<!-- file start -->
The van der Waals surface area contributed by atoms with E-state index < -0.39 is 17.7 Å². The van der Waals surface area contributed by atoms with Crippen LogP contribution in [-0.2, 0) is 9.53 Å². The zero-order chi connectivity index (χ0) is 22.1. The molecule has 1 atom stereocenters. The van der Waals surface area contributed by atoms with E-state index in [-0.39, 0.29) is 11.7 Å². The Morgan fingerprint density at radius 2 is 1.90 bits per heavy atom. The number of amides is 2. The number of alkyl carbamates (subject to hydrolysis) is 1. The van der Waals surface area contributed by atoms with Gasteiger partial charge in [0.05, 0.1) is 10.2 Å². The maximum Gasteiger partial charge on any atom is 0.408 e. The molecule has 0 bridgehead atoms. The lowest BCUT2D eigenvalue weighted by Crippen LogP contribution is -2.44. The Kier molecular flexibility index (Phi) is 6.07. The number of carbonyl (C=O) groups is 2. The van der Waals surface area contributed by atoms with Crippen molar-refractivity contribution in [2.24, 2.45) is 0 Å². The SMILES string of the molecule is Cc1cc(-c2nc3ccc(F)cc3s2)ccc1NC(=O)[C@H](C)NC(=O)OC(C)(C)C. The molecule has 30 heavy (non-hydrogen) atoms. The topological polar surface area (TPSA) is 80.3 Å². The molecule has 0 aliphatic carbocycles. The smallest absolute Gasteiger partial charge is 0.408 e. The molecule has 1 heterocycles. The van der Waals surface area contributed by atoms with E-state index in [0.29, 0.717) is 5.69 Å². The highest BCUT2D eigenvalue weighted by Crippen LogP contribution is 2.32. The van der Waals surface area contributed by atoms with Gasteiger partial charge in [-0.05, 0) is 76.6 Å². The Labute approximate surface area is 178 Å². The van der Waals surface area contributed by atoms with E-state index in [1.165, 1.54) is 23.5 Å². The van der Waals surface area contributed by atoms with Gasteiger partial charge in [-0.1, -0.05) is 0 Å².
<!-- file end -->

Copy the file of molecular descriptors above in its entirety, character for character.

The van der Waals surface area contributed by atoms with E-state index < -0.39 is 17.7 Å². The van der Waals surface area contributed by atoms with Crippen LogP contribution in [-0.2, 0) is 9.53 Å². The zero-order chi connectivity index (χ0) is 22.1. The molecule has 1 atom stereocenters. The van der Waals surface area contributed by atoms with E-state index in [-0.39, 0.29) is 11.7 Å². The Morgan fingerprint density at radius 2 is 1.90 bits per heavy atom. The number of amides is 2. The number of alkyl carbamates (subject to hydrolysis) is 1. The van der Waals surface area contributed by atoms with Gasteiger partial charge in [0.05, 0.1) is 10.2 Å². The maximum Gasteiger partial charge on any atom is 0.408 e. The molecule has 0 bridgehead atoms. The lowest BCUT2D eigenvalue weighted by Crippen LogP contribution is -2.44. The Kier molecular flexibility index (Phi) is 6.07. The number of carbonyl (C=O) groups is 2. The van der Waals surface area contributed by atoms with Crippen molar-refractivity contribution in [2.24, 2.45) is 0 Å². The SMILES string of the molecule is Cc1cc(-c2nc3ccc(F)cc3s2)ccc1NC(=O)[C@H](C)NC(=O)OC(C)(C)C. The molecule has 30 heavy (non-hydrogen) atoms. The topological polar surface area (TPSA) is 80.3 Å². The molecule has 0 aliphatic carbocycles. The smallest absolute Gasteiger partial charge is 0.408 e. The molecule has 1 heterocycles. The van der Waals surface area contributed by atoms with E-state index in [0.29, 0.717) is 5.69 Å². The highest BCUT2D eigenvalue weighted by Crippen LogP contribution is 2.32. The van der Waals surface area contributed by atoms with Gasteiger partial charge in [-0.05, 0) is 76.6 Å². The Labute approximate surface area is 178 Å². The van der Waals surface area contributed by atoms with E-state index in [1.165, 1.54) is 23.5 Å². The van der Waals surface area contributed by atoms with Gasteiger partial charge in [-0.1, -0.05) is 0 Å².